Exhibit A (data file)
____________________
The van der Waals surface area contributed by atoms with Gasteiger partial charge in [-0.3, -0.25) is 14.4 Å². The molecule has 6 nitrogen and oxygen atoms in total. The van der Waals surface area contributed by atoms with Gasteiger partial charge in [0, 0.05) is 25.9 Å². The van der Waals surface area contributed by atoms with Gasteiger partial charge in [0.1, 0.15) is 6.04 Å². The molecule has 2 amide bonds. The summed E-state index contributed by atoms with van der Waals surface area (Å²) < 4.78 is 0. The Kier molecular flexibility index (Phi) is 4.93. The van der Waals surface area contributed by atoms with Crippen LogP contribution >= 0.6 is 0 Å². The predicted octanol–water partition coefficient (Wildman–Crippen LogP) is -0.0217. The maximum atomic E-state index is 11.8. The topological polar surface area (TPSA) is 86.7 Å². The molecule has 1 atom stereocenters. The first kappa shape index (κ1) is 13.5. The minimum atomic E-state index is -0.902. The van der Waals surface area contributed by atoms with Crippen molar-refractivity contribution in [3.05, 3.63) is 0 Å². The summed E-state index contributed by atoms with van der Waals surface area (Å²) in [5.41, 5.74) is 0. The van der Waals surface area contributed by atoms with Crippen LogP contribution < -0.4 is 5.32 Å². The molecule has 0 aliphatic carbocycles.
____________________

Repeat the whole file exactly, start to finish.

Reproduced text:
The van der Waals surface area contributed by atoms with Gasteiger partial charge in [-0.3, -0.25) is 14.4 Å². The molecule has 6 nitrogen and oxygen atoms in total. The van der Waals surface area contributed by atoms with Gasteiger partial charge in [0, 0.05) is 25.9 Å². The van der Waals surface area contributed by atoms with Gasteiger partial charge in [0.1, 0.15) is 6.04 Å². The molecule has 2 amide bonds. The summed E-state index contributed by atoms with van der Waals surface area (Å²) < 4.78 is 0. The Kier molecular flexibility index (Phi) is 4.93. The van der Waals surface area contributed by atoms with Crippen LogP contribution >= 0.6 is 0 Å². The predicted octanol–water partition coefficient (Wildman–Crippen LogP) is -0.0217. The maximum atomic E-state index is 11.8. The topological polar surface area (TPSA) is 86.7 Å². The molecule has 1 atom stereocenters. The first kappa shape index (κ1) is 13.5. The minimum atomic E-state index is -0.902. The van der Waals surface area contributed by atoms with Crippen molar-refractivity contribution in [3.05, 3.63) is 0 Å². The summed E-state index contributed by atoms with van der Waals surface area (Å²) in [5.41, 5.74) is 0. The van der Waals surface area contributed by atoms with Crippen LogP contribution < -0.4 is 5.32 Å². The molecule has 0 aliphatic carbocycles.